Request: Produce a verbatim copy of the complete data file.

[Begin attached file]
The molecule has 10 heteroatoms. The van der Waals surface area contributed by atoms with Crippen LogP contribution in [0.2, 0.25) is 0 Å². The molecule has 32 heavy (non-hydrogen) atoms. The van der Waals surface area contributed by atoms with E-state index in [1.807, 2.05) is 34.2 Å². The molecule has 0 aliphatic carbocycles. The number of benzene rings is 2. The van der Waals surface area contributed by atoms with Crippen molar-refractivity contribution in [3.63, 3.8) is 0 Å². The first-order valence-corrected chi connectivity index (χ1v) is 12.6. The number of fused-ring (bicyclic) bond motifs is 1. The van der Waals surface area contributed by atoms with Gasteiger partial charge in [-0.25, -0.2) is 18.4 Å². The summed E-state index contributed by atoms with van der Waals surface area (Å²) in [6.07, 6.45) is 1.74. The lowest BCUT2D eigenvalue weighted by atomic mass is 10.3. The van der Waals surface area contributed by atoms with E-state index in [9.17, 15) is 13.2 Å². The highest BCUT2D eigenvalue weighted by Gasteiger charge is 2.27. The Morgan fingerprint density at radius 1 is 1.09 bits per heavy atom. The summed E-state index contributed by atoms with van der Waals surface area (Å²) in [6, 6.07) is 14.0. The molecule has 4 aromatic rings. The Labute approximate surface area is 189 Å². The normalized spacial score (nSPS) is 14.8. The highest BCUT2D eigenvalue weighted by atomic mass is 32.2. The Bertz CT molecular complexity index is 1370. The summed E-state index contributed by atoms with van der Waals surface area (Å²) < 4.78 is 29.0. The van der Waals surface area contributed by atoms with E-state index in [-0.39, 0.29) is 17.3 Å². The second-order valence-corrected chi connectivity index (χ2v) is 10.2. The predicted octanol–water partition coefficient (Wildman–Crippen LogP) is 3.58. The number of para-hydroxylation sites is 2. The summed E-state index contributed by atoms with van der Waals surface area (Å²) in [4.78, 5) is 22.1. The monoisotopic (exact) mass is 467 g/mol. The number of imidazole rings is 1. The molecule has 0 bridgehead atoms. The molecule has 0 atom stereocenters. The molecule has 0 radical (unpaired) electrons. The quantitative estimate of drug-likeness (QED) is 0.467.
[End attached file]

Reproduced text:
The molecule has 10 heteroatoms. The van der Waals surface area contributed by atoms with Crippen LogP contribution in [0.2, 0.25) is 0 Å². The molecule has 32 heavy (non-hydrogen) atoms. The van der Waals surface area contributed by atoms with E-state index in [1.807, 2.05) is 34.2 Å². The molecule has 0 aliphatic carbocycles. The number of benzene rings is 2. The van der Waals surface area contributed by atoms with Crippen molar-refractivity contribution in [3.63, 3.8) is 0 Å². The first-order valence-corrected chi connectivity index (χ1v) is 12.6. The number of fused-ring (bicyclic) bond motifs is 1. The van der Waals surface area contributed by atoms with Gasteiger partial charge in [-0.25, -0.2) is 18.4 Å². The summed E-state index contributed by atoms with van der Waals surface area (Å²) in [6.07, 6.45) is 1.74. The lowest BCUT2D eigenvalue weighted by atomic mass is 10.3. The van der Waals surface area contributed by atoms with E-state index in [9.17, 15) is 13.2 Å². The highest BCUT2D eigenvalue weighted by Gasteiger charge is 2.27. The Morgan fingerprint density at radius 1 is 1.09 bits per heavy atom. The summed E-state index contributed by atoms with van der Waals surface area (Å²) in [6, 6.07) is 14.0. The molecule has 4 aromatic rings. The Labute approximate surface area is 189 Å². The normalized spacial score (nSPS) is 14.8. The highest BCUT2D eigenvalue weighted by atomic mass is 32.2. The Bertz CT molecular complexity index is 1370. The summed E-state index contributed by atoms with van der Waals surface area (Å²) < 4.78 is 29.0. The van der Waals surface area contributed by atoms with E-state index in [-0.39, 0.29) is 17.3 Å². The second-order valence-corrected chi connectivity index (χ2v) is 10.2. The predicted octanol–water partition coefficient (Wildman–Crippen LogP) is 3.58. The number of para-hydroxylation sites is 2. The summed E-state index contributed by atoms with van der Waals surface area (Å²) in [4.78, 5) is 22.1. The monoisotopic (exact) mass is 467 g/mol. The number of imidazole rings is 1. The molecule has 0 bridgehead atoms. The molecule has 0 atom stereocenters. The molecule has 0 radical (unpaired) electrons. The quantitative estimate of drug-likeness (QED) is 0.467.